Using a Sprint Nextel i355 phone to operate a mobile freight delivery application, Benton Express now is able to plan routes, track drivers and capture important shipment details.
In January 2006, a driver for Benton Express made a delivery in Atlanta. Months later, the customer called the less-than-truckload carrier. His shipment – a section of an airplane wing worth $185,000 – was missing.
Benton Express management began asking questions, but no one had answers. The driver was no longer with the Atlanta-based company, and neither was his dispatcher.
It turned out that the company had all the answers in a database. When making the delivery, the driver used an application on his Nextel GPS phone. This application, a freight delivery system from Cheetah Software, captured when and where the shipment had changed possession and who signed for it – a guy named Fred.
“I knew exactly where the guy was standing when he signed for it,” says Mark Headrick, director of information technology for Benton Express.
A Benton manager then drove to the spot and entered the nearest building. “I’m looking for an airplane wing,” the manager said.
“I’ve got it,” Fred replied. “But I don’t know what to do with it.”
“Things work in mysterious ways,” Headrick says.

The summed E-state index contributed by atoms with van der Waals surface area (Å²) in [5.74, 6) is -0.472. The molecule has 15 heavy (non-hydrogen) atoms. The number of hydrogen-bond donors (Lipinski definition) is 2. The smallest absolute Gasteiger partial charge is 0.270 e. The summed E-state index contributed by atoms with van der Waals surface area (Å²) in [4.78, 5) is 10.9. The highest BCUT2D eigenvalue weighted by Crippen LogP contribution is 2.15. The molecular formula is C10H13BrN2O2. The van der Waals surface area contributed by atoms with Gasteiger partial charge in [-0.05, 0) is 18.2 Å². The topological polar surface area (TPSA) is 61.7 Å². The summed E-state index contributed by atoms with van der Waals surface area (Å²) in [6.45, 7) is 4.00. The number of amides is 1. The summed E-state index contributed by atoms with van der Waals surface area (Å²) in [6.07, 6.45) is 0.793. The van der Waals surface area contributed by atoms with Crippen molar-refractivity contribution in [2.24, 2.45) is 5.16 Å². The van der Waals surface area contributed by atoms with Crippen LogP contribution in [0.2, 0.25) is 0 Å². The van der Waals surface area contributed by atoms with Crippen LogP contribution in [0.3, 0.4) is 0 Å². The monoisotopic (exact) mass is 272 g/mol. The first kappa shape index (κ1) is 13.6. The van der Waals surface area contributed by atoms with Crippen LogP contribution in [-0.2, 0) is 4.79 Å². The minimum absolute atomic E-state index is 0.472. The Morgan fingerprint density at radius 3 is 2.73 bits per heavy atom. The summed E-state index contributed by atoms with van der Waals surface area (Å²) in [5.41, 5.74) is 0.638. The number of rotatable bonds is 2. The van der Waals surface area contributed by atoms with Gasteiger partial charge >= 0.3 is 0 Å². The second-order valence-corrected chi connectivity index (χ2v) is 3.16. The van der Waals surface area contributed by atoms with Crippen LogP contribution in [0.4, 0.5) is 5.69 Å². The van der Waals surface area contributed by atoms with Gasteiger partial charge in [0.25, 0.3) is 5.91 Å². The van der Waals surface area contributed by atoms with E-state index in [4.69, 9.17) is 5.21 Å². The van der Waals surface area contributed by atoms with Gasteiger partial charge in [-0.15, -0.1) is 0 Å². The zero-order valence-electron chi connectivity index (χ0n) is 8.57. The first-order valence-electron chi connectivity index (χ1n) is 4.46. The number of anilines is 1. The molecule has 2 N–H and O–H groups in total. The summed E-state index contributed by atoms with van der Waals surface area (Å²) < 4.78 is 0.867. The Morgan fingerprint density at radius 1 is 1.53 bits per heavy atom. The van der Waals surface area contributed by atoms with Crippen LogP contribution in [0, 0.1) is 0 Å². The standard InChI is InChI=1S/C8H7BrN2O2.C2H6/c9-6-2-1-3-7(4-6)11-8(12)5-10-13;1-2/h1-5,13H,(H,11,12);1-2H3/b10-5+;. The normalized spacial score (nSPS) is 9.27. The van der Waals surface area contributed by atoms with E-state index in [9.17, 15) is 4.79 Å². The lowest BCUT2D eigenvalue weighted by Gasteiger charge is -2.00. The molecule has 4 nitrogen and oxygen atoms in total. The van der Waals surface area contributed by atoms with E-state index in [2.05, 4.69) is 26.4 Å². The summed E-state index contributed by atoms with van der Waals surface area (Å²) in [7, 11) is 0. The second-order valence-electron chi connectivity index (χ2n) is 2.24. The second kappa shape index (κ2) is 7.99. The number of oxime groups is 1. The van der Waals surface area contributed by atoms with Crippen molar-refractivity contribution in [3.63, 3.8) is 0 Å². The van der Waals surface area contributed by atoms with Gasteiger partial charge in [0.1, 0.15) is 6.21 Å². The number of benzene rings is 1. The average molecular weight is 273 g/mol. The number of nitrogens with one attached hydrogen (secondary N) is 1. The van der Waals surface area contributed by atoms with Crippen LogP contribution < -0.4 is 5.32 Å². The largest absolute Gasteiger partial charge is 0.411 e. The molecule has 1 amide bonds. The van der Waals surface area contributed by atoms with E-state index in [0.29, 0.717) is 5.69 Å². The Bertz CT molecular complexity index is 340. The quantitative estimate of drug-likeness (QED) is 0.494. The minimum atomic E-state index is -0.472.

When selecting a new freight delivery system, executives of Benton Express chose to put mobile computing in the hands of its drivers. Its GPS handset and mobile application is one of many fast-growing solutions that companies are using for mobile resource management. MRM solutions help companies assign jobs to remote resources – equipment, drivers and workers – and capture the status of those resources in real time.
In 2006, more than 400,000 workers used GPS handheld devices for MRM applications, according to C.J. Driscoll and Associates. This number will double during 2007, predicts Clem Driscoll, president of the research and consulting firm that specializes in commercial markets for GPS-based products and services.
Technology and cost trends are driving this explosive growth. While GPS has been available for many years, pricing for hardware and software has dropped substantially, and GPS now is widely available even in cell phone handsets. Meanwhile, wireless networks have become much more competitive in pricing, services and user flexibility.
Nextel is the dominant player in the MRM market for GPS handhelds. Through its partnership with hardware manufacturer Motorola, the company has about 80 percent of the market, Driscoll says. GPS handhelds include more devices than just phones, however; much more durable and robust mobile computing platforms from manufacturers Intermec and Motorola – which acquired Symbol Technologies in January 2007 – are also in wide use.
Numerous software companies specialize in MRM applications for GPS handheld devices, including Xora, AirClic, @Road, Cheetah Software, KonaWare, Navtrack and ActSoft. Some also provide MRM solutions for fleets that prefer to use a computing platform fixed to the vehicle and connected to the vehicle’s ECM.
The major wireless networks also are playing a big factor in the fast-paced growth of handheld applications. Verizon now offers MRM solutions through various third-party software partners. Cingular plans to enter the MRM market in the second quarter of 2007, Driscoll says. And since Sprint acquired Nextel in 2003, Sprint Nextel is offering MRM solutions through Sprint’s CDMA network.
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